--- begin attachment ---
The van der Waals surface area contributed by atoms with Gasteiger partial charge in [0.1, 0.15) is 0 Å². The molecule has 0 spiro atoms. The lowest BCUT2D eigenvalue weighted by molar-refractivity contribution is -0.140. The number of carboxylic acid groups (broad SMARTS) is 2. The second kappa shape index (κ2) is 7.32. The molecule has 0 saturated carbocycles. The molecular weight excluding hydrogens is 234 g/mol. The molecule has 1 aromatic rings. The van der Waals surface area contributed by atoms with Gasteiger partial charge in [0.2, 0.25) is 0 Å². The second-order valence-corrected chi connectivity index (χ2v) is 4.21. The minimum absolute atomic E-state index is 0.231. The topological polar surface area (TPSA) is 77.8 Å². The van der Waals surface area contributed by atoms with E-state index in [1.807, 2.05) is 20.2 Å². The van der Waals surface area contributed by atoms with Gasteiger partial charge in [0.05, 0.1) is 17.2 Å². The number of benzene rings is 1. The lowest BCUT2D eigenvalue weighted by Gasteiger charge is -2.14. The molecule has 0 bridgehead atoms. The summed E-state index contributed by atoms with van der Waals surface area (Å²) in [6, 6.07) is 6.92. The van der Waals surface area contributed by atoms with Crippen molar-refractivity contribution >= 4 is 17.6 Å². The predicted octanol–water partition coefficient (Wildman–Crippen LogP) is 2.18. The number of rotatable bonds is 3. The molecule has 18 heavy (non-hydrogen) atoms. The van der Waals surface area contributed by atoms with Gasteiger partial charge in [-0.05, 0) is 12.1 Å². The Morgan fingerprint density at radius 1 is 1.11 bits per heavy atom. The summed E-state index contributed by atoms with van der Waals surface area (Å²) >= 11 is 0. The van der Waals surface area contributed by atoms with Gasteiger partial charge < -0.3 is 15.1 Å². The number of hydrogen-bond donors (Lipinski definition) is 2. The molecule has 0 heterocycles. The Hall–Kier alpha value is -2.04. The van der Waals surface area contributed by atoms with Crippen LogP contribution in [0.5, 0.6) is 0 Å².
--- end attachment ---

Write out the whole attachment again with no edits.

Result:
The van der Waals surface area contributed by atoms with Gasteiger partial charge in [0.1, 0.15) is 0 Å². The molecule has 0 spiro atoms. The lowest BCUT2D eigenvalue weighted by molar-refractivity contribution is -0.140. The number of carboxylic acid groups (broad SMARTS) is 2. The second kappa shape index (κ2) is 7.32. The molecule has 0 saturated carbocycles. The molecular weight excluding hydrogens is 234 g/mol. The molecule has 1 aromatic rings. The van der Waals surface area contributed by atoms with Gasteiger partial charge in [0.2, 0.25) is 0 Å². The second-order valence-corrected chi connectivity index (χ2v) is 4.21. The minimum absolute atomic E-state index is 0.231. The topological polar surface area (TPSA) is 77.8 Å². The van der Waals surface area contributed by atoms with E-state index in [1.807, 2.05) is 20.2 Å². The van der Waals surface area contributed by atoms with Gasteiger partial charge in [0.05, 0.1) is 17.2 Å². The number of benzene rings is 1. The lowest BCUT2D eigenvalue weighted by Gasteiger charge is -2.14. The molecule has 0 bridgehead atoms. The summed E-state index contributed by atoms with van der Waals surface area (Å²) in [6, 6.07) is 6.92. The van der Waals surface area contributed by atoms with Crippen molar-refractivity contribution >= 4 is 17.6 Å². The predicted octanol–water partition coefficient (Wildman–Crippen LogP) is 2.18. The number of rotatable bonds is 3. The molecule has 18 heavy (non-hydrogen) atoms. The van der Waals surface area contributed by atoms with Gasteiger partial charge in [-0.05, 0) is 12.1 Å². The Morgan fingerprint density at radius 1 is 1.11 bits per heavy atom. The summed E-state index contributed by atoms with van der Waals surface area (Å²) >= 11 is 0. The van der Waals surface area contributed by atoms with Gasteiger partial charge < -0.3 is 15.1 Å². The number of hydrogen-bond donors (Lipinski definition) is 2. The molecule has 0 heterocycles. The Hall–Kier alpha value is -2.04. The van der Waals surface area contributed by atoms with Crippen LogP contribution in [0.5, 0.6) is 0 Å².